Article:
Bachelor Degree in Speech Pathology: Program Overviews

A bachelor's program in speech pathology offers coursework in speech disorders, audiology, phonology and speech anatomy. Students learn to diagnose, treat and prevent speech and communication disorders, which ultimately prepares them for graduate programs.

Essential Information

Speech pathology is the study and treatment of communication, language and speech disorders. Speech pathology programs focus on the neurological, biological and physical causes and effects of speech disorders, learned through both coursework and practical experience such as internships and field experience. A bachelor's program in speech pathology prepares students for graduate work at the master's degree level, which is required for licensure and employment in speech pathology.

Bachelor's Degree in Speech Pathology

Bachelor's degree programs in speech pathology include anatomy and biology courses, communication science courses and basic medical courses relevant to speech and vocal anatomy. Through internships and speech pathology clinical experiences, students also learn to treat and communicate with patients. Common courses include:

  • Speech perception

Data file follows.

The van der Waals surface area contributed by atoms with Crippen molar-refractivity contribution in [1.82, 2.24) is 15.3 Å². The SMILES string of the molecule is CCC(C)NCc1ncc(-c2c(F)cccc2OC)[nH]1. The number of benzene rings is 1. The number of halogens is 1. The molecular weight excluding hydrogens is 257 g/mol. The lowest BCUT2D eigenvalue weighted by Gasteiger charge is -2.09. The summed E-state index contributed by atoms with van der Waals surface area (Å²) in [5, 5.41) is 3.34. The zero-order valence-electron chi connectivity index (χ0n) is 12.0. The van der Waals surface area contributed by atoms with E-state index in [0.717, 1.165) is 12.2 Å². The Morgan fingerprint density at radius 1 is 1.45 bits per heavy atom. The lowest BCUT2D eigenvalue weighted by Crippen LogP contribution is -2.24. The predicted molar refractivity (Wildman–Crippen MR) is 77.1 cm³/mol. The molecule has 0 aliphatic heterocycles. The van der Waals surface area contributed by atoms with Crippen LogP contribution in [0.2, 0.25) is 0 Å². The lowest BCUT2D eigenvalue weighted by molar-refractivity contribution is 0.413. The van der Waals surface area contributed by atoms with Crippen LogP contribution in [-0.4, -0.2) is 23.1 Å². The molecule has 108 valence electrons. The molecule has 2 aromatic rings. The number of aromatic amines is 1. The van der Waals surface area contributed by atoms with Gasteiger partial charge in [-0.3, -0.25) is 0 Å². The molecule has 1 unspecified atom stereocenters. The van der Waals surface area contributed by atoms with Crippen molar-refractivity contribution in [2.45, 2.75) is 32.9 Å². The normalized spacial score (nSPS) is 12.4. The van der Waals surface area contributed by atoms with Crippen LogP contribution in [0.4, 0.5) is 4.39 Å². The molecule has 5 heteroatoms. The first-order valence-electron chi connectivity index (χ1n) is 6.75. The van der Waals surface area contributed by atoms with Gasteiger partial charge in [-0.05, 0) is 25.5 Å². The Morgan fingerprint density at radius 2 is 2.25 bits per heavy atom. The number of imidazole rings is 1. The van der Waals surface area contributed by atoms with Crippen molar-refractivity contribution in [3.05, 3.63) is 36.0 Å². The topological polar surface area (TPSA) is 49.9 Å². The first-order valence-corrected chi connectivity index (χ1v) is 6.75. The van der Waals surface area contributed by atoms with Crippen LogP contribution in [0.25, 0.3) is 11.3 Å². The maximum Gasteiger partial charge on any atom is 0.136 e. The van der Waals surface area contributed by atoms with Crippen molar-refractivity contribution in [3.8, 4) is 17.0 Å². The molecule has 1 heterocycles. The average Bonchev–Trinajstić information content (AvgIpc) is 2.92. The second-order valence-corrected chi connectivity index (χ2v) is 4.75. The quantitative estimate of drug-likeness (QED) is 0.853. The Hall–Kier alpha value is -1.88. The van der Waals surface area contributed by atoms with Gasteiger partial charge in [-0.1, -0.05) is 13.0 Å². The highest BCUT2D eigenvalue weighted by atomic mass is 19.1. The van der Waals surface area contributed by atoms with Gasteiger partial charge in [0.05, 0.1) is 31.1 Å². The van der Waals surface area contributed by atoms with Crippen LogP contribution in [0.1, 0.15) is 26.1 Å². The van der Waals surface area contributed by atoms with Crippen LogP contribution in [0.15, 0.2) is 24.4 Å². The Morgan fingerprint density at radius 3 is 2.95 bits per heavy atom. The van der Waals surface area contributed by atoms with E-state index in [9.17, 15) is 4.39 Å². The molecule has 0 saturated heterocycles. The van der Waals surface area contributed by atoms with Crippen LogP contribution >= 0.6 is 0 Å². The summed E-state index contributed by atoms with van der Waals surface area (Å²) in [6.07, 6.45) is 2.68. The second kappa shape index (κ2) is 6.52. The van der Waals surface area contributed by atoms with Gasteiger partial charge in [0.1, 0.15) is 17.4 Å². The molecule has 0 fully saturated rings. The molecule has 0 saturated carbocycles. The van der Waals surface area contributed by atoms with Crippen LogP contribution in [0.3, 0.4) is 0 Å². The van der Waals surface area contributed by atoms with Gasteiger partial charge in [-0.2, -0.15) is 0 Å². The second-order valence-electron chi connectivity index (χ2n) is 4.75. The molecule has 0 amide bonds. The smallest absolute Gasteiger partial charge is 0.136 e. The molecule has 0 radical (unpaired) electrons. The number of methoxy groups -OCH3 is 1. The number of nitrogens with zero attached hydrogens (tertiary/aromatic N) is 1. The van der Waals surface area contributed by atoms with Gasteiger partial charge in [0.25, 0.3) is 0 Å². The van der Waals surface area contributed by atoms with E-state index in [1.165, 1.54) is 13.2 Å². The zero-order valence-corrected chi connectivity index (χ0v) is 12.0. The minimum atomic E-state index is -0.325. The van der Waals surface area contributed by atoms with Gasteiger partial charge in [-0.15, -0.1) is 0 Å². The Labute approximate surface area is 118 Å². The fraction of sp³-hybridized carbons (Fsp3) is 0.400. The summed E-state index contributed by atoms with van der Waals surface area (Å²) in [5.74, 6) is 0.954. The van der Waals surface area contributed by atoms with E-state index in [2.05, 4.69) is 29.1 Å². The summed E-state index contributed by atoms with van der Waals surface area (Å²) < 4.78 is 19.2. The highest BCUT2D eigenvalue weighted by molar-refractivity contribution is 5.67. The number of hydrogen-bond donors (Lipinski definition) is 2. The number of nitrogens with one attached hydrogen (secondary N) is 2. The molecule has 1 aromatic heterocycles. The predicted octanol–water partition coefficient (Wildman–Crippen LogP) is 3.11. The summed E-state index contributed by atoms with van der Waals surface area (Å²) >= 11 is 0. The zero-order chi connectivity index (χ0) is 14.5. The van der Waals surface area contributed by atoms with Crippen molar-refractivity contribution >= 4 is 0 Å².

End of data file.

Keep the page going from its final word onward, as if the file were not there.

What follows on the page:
• Speech and language disorders
  • Communication sciences
  • Advanced educational audiology
  • Human language development

Licensing and Continuing Education Information

Becoming a practicing speech-language pathologist requires a master's degree in speech pathology and a license. The Council on Academic Accreditation in Audiology and Speech-Language Pathology has a database of accredited speech pathology graduate degree programs. Though licensing requirements vary from state to state, students must pass a speech pathology exam administered by the Praxis Series of the Educational Testing Service before obtaining licensure. Students may also be required to have a minimum amount of supervised clinical experience.

Employment Outlook and Career Information

According to the U.S. Bureau of Labor Statistics (BLS,, there were approximately 135,400 speech-language pathologists in 2014. Almost half of all speech-language pathologists worked in elementary and secondary schools. Speech-language pathology is expected to grow at an occupational rate of 21% between 2014-2024.

The average annual salary for speech-language pathologists in May 2015 was $76,900, as reported by the BLS. Speech-language pathologists working in home health care services earned the highest salaries within the career, with an average annual wage of $97,410 in 2015, according to the BLS.

Students who would like to learn more about speech pathology can obtain a bachelor's in speech pathology. Students who want to be a speech pathologist must go for a master's in speech pathology though.

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